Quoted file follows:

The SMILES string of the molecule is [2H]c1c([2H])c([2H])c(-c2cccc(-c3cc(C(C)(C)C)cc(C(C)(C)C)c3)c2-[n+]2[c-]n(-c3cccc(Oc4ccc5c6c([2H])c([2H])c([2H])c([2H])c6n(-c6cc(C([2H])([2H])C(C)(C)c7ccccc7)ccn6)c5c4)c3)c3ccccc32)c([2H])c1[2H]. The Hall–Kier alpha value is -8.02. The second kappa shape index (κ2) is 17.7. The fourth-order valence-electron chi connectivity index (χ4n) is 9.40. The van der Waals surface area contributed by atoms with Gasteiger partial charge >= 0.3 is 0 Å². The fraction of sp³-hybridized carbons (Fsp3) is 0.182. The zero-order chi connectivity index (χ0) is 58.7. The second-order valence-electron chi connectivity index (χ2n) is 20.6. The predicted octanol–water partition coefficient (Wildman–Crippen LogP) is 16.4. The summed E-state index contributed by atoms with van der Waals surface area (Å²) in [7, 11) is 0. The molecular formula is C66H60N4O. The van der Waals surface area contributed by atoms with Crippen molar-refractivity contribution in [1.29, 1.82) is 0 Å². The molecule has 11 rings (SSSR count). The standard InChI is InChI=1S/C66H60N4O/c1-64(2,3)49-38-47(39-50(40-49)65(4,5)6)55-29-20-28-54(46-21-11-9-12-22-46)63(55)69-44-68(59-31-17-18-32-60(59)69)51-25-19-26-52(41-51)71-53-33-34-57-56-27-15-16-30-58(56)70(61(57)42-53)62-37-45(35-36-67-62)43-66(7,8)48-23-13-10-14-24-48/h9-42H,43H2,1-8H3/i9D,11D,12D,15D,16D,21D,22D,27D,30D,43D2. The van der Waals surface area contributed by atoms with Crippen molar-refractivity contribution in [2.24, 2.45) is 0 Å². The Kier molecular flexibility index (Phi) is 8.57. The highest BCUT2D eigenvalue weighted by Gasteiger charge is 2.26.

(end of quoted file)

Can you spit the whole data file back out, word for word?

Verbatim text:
The SMILES string of the molecule is [2H]c1c([2H])c([2H])c(-c2cccc(-c3cc(C(C)(C)C)cc(C(C)(C)C)c3)c2-[n+]2[c-]n(-c3cccc(Oc4ccc5c6c([2H])c([2H])c([2H])c([2H])c6n(-c6cc(C([2H])([2H])C(C)(C)c7ccccc7)ccn6)c5c4)c3)c3ccccc32)c([2H])c1[2H]. The Hall–Kier alpha value is -8.02. The second kappa shape index (κ2) is 17.7. The fourth-order valence-electron chi connectivity index (χ4n) is 9.40. The van der Waals surface area contributed by atoms with Gasteiger partial charge >= 0.3 is 0 Å². The fraction of sp³-hybridized carbons (Fsp3) is 0.182. The zero-order chi connectivity index (χ0) is 58.7. The second-order valence-electron chi connectivity index (χ2n) is 20.6. The predicted octanol–water partition coefficient (Wildman–Crippen LogP) is 16.4. The summed E-state index contributed by atoms with van der Waals surface area (Å²) in [7, 11) is 0. The molecular formula is C66H60N4O. The van der Waals surface area contributed by atoms with Crippen molar-refractivity contribution in [1.29, 1.82) is 0 Å². The molecule has 11 rings (SSSR count). The standard InChI is InChI=1S/C66H60N4O/c1-64(2,3)49-38-47(39-50(40-49)65(4,5)6)55-29-20-28-54(46-21-11-9-12-22-46)63(55)69-44-68(59-31-17-18-32-60(59)69)51-25-19-26-52(41-51)71-53-33-34-57-56-27-15-16-30-58(56)70(61(57)42-53)62-37-45(35-36-67-62)43-66(7,8)48-23-13-10-14-24-48/h9-42H,43H2,1-8H3/i9D,11D,12D,15D,16D,21D,22D,27D,30D,43D2. The van der Waals surface area contributed by atoms with Crippen molar-refractivity contribution in [2.24, 2.45) is 0 Å². The Kier molecular flexibility index (Phi) is 8.57. The highest BCUT2D eigenvalue weighted by Gasteiger charge is 2.26.